LOS ANGELES — Oleg Vidov, a matinee idol in the Soviet Union who defected to the United States at the height of the Cold War and then enjoyed a long film and TV career in Hollywood, has died.

His wife, Joan Borsten Vidov, said he died Monday at their home near Los Angeles of complications from cancer. He was 73.

The blond, blue-eyed film star’s hero roles made Vidov a top box office draw in the U.S.S.R. starting in the 1960s. Russian audiences flocked to see him in fairy tales, romantic films and a 1972 cowboy movie called “The Headless Horseman,” which sold a reported 300 million tickets.

His work got attention from international filmmakers, but his efforts to work abroad were blocked by the communist state, which also thwarted a foray into directing. So in 1985 Vidov orchestrated an escape to the West through Yugoslavia. He was granted political asylum in the United States and landed in Southern California, where he was dubbed the “Soviet Robert Redford.”

He kicked off his Hollywood career with a small part in 1988’s “Red Heat” with Arnold Schwarzenegger after director Walter Hill determined Vidov was too handsome to play the film’s bad guy, a Soviet drug kingpin. “ ‘The camera just doesn’t think you are bad,’ ” Hill told Vidov, his wife recalled yesterday. “But he loved working with Arnold.”

He went on to appear in 1990’s “Wild Orchid” with Mickey Rourke and Warren Beatty’s “Love Affair” in 1994. Days before his death, Vidov and his family re-watched “13 Days,” the 2000 political thriller in which he appeared alongside Kevin Costner as Valerian Zorin, the Soviet ambassador to the United Nations during the Cuban missile crisis.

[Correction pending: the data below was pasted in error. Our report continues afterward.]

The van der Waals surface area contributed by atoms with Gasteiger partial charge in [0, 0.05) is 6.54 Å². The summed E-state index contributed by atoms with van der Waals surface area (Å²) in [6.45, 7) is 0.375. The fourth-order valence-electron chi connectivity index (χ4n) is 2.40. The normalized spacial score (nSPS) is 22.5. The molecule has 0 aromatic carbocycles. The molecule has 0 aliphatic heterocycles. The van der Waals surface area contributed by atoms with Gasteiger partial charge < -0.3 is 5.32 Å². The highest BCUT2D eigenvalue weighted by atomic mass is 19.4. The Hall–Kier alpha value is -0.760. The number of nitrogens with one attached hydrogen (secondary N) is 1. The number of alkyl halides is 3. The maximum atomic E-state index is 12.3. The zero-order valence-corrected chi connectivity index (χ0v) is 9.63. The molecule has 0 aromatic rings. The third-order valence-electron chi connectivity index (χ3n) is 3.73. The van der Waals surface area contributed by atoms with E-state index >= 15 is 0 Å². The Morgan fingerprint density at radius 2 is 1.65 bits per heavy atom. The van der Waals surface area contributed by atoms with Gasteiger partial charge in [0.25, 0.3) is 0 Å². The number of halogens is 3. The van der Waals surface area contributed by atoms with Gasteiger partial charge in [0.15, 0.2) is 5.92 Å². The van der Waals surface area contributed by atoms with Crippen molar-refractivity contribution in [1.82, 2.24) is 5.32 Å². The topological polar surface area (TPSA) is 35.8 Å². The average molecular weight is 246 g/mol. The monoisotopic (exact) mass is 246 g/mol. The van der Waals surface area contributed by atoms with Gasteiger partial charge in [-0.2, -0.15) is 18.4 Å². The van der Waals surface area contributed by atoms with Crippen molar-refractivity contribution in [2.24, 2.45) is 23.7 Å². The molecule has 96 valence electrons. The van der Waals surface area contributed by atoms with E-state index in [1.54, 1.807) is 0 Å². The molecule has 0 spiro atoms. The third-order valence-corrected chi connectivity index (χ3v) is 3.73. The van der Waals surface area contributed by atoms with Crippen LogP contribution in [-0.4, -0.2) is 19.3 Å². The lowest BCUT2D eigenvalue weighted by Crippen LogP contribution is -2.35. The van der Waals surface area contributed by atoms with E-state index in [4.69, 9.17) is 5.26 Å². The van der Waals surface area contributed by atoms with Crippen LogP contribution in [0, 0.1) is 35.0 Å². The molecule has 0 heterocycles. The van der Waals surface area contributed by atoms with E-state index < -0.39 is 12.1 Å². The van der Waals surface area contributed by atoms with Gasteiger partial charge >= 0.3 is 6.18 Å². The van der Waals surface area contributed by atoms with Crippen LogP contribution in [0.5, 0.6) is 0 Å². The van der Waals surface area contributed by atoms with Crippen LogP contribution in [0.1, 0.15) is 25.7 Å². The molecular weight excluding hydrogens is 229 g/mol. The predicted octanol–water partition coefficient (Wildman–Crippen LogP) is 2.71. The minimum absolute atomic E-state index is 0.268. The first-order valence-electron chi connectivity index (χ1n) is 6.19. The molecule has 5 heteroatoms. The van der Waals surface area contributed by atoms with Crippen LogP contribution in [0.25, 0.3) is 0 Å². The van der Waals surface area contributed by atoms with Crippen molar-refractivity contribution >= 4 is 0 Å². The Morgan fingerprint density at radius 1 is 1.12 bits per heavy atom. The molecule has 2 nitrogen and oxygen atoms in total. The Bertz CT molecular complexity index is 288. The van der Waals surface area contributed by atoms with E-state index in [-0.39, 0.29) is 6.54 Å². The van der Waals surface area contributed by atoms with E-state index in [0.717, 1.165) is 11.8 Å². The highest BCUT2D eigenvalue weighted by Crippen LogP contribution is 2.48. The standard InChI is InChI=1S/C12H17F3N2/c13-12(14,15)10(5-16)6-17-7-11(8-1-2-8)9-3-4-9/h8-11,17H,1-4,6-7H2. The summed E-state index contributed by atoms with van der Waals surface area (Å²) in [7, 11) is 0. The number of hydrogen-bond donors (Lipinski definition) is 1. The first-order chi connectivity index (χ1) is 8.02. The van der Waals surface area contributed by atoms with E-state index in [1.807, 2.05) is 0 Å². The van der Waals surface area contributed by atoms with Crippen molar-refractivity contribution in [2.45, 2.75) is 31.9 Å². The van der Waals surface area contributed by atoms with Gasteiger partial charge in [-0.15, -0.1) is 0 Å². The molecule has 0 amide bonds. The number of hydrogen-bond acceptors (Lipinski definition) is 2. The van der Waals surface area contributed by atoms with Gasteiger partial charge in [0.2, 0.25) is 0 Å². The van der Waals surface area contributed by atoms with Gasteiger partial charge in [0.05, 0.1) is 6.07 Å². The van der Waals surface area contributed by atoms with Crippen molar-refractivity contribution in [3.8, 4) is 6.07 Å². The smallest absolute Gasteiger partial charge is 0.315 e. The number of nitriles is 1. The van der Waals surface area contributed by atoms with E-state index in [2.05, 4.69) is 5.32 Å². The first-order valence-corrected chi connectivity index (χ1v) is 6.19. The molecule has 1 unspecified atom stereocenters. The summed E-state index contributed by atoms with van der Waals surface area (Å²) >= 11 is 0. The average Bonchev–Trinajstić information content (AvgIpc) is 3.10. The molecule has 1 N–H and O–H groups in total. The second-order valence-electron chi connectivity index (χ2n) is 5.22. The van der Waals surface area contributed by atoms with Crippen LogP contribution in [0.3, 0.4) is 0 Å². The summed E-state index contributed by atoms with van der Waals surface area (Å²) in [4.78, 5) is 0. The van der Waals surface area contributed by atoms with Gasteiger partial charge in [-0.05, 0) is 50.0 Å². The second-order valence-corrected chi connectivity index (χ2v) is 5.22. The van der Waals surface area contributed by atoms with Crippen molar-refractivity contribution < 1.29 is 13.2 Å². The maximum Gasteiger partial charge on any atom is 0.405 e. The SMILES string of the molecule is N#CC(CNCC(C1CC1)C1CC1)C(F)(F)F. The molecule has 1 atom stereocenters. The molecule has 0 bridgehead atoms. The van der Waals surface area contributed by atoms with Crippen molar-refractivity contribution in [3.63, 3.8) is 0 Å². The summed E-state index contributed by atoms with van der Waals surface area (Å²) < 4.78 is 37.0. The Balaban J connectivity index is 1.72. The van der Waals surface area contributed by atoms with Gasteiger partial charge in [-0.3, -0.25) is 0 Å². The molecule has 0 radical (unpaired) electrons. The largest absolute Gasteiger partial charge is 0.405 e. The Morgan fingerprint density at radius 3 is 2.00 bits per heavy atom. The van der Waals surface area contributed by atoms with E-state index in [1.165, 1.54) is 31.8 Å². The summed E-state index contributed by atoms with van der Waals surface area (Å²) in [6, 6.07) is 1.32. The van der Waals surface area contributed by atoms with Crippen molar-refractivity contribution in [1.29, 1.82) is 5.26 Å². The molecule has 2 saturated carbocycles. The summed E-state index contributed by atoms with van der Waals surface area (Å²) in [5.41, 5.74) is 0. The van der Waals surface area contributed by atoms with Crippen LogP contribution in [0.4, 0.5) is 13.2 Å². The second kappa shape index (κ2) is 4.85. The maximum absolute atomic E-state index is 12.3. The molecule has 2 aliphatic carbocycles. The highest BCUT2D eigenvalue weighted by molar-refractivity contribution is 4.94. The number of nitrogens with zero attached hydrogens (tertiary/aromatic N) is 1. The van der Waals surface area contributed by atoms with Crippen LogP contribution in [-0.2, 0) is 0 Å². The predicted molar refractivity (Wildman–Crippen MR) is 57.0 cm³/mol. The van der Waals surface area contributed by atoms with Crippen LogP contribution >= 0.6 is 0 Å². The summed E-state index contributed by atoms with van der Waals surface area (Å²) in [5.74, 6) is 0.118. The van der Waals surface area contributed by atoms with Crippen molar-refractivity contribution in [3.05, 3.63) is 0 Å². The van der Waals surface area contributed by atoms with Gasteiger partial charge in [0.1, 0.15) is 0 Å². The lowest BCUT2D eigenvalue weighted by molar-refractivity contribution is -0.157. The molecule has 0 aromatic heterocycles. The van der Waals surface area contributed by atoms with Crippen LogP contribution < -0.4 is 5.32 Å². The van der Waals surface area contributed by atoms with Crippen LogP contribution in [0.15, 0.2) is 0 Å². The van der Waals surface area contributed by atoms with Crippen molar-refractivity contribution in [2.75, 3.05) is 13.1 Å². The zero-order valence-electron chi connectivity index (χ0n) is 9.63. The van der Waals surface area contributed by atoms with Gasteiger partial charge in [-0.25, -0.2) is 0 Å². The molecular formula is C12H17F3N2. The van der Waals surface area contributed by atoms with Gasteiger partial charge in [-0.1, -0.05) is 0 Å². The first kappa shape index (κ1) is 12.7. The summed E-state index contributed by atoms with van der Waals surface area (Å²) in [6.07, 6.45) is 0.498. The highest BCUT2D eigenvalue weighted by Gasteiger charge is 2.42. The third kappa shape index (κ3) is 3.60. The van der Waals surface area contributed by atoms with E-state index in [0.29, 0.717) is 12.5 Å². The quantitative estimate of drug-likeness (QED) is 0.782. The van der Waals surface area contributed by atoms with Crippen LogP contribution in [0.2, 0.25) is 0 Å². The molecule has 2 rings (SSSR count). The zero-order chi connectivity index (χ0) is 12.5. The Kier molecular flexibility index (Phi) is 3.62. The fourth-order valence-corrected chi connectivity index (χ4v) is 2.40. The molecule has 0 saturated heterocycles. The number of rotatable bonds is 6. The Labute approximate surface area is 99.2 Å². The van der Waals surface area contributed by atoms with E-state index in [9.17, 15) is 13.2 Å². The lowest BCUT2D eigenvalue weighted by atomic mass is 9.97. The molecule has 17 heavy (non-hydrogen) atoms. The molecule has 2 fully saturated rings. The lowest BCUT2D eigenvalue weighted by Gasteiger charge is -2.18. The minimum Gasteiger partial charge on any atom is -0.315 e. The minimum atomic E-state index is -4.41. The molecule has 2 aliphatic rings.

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His TV roles included appearances on “Criminal Minds,” “Alias” and “The West Wing.”

Vidov’s arrival in the United States as the Cold War roiled made headlines in this country and got him blackballed in the U.S.S.R. State-owned TV channels stopped playing his movies, but eventually bowed to popular demand and broadcast them without his name.

In late 1985 he testified on Soviet cultural life at a U.S. congressional hearing, saying that Kremlin leader Mikhail Gorbachev was making sweeping changes that were fervently welcomed by the Soviet people. “If Gorbachev continues making his reforms, we may see a significant change in the quality of life in the Soviet Union,” he told lawmakers.

Vidov eventually became an American citizen.

“I cannot understand the oppression in the Soviet Union. In films, I make a bridge between East and West through films which show people many things,” he told The Associated Press in 1985. “Film actors have one nationality, one language without any border.”

In addition to acting, Vidov started a production company that restored Russian animated films dating back to the 1930s.